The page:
Now don't sniff at Roses--they are not the pink sweet stuff from a jug you are thinking about. Real men on vacation in their yachts in the Riviera enjoy them, so why can't you. They are delightful, dry and refreshing and dress up any meal, especially lunch. This rose is it... and a real bargain!

Domaine Ott, Rose 'Chateau Romassan', 2007

On sale now until April 1st! From the Cote d’Azur in Provence comes France’s most famous rosé. This gorgeously dry rosé is distinguished by its amazingly creamy and velvety smooth texture, exceptional nose, perfect balance and a wonderful finish.

“This is everything that a rose wine should be. A delectable, pure, peachy nose blossoms from the glass whilst the palate is beautifully balanced with passion fruit, peach and rosewater. Superb definition on the finish. A rose that just seems to blossom with aeration. Outstanding!” —Wine Advocate

This is available as a pre-arrival. Offer ends April 1st, and the wine will be available to ship the first week of April

The next is a great second wine from a great chateau from one of the best years ever for Bordeaux! I still have a couple of bottles of Prieure Lichine 2005 left and that wine is awesome. Margaux are probably the softest and most seductive of the great Bordeaux and that is probably why I like them so much!

Chateau de Clairefont, (Margaux), 2005
Taste and enjoy the second wine of the renowned Chateau Prieure Lichine from the remarkable 2005 vintage AT AN INCREDIBLE PRICE!

Chateau de Clairefont is a wine with many of the characteristics of its more famous parent but in a more fruit forward and approachable style.

The 2005 is one of the greatest vintages in recent years and the quality shines through. We loved this stylish Margaux so much we bought all we could… and are passing the savings on to you!

For those of you who like wine and can afford to get a case of this, do it..you wont regret it! And do get a bottle of the rose, it makes any lunch memorable. Chin chin!

Hello Costco...Goodbye Dean & DeLuca

Pin It None of my friends understand why I, an empty nester, go to Costco. If you like to eat well, enjoy a glass of wine every night, entertain occasionally and have a freezer, you have every reason to have a Costco card. Besides, it's fun, the meat is superb, and you can't beat the prices.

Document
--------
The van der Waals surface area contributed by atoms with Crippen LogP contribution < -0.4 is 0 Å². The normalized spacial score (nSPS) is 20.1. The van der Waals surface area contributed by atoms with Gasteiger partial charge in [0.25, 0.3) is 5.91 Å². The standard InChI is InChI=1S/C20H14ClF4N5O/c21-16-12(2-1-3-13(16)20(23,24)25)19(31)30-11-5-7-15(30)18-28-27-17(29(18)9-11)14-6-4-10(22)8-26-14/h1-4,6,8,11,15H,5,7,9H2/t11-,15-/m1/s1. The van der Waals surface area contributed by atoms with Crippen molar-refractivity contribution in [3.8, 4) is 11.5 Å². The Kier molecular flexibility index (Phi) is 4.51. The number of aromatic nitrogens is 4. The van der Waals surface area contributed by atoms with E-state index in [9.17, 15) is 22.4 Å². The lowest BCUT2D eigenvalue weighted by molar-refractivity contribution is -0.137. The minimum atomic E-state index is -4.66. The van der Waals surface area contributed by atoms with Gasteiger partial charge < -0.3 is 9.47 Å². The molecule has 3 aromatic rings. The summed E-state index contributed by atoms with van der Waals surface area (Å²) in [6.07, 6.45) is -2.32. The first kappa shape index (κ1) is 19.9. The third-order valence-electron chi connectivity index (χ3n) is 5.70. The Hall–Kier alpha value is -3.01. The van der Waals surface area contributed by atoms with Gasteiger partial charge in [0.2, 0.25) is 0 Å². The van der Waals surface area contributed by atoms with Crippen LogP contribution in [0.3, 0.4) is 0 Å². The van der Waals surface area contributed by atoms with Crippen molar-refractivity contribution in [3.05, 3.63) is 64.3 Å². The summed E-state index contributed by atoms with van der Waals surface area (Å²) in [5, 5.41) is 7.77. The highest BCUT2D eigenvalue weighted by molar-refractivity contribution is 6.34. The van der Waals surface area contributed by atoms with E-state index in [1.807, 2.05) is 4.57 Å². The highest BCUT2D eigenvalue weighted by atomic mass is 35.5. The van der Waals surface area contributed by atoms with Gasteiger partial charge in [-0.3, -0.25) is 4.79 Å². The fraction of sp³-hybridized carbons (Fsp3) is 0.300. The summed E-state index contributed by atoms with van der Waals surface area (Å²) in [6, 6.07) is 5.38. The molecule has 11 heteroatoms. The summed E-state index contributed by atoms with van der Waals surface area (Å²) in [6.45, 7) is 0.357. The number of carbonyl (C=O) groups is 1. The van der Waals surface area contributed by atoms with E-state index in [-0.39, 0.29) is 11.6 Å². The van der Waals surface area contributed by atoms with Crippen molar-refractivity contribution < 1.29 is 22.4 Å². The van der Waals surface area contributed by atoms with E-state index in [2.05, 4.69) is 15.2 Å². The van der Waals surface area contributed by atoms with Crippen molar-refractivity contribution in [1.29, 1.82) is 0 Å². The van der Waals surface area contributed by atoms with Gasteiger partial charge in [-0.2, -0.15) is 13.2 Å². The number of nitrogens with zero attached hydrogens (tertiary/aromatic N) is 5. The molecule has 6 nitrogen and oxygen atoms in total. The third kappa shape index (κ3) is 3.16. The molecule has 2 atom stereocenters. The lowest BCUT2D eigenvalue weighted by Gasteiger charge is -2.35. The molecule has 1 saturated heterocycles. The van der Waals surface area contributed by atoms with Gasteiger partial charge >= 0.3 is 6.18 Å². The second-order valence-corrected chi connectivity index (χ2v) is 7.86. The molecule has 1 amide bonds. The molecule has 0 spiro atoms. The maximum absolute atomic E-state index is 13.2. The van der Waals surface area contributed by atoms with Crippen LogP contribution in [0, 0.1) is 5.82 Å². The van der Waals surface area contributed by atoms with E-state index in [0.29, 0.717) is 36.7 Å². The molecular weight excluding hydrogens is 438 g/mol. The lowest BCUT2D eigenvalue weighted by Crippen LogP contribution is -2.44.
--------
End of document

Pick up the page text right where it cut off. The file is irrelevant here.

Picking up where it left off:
I usually skip by the electronics, pause at the books, and move straight to the meats and produce. If it's June, I look for the fabulous white peaches from California to squeeze and freeze for Bellini's in the summer. A box of Campari tomatoes is always in my kitchen, for salads, sandwiches or pasta. They are the best. From the refrigerated area, Prosciutto, and the Kirkland Smoked Salmon alternate on my list and a can of White Star Alaska Crab meat is always in my refrigerator. If my daughter is home, I pick up a bag of clams or mussels to steam for lunch together with a baguette and if I'm having company for dinner, Shrimp Scampi is always a favorite.

I only buy Parmeggiano Regianno at Costco, it's the only place I can afford to. Besides, if you stick it in a Ziplock, it lasts forever. Now that imports are so expensive, Costco has cut back on European cheeses but the Dubliner cheese, which they still carry, is pretty good. The Ile de France goat cheese is still also reasonable and it always comes handy for appetizers, salads, omelettes and sandwiches. I promise to post my goat cheese roll appetizer real soon! They used to have a fabulous Manchego from Spain, but not anymore.

In the meat department, you can't beat the quality of their steaks or their lamb chops and their whole chickens are small enough to fit two in the freezer. Of course, their Rotisserie chicken is pretty good if you are in a hurry!. I do not buy their leg of lamb, simply do not like the taste of it, so I skip that. I also skip through the frozen foods, and the paper stuff and pick up a bottle of their Kirkland Olive Oil from the recent harvest on the way to the cash register. Did you know that olive oil, like wine, has a harvest? well I didn't, until a few years ago. Don't confuse this with their regular olive oil which comes in a plastic jug and is just okay. This comes in a glass 1 Liter bottle that says Toscana as well as the year of the harvest. It's in now, so get it, you won't be sorry. After it runs out you won't be able to buy it until it's bottled again after the next harvest. I usually get a case, as I use it practically every day for cooking, salads and marinades.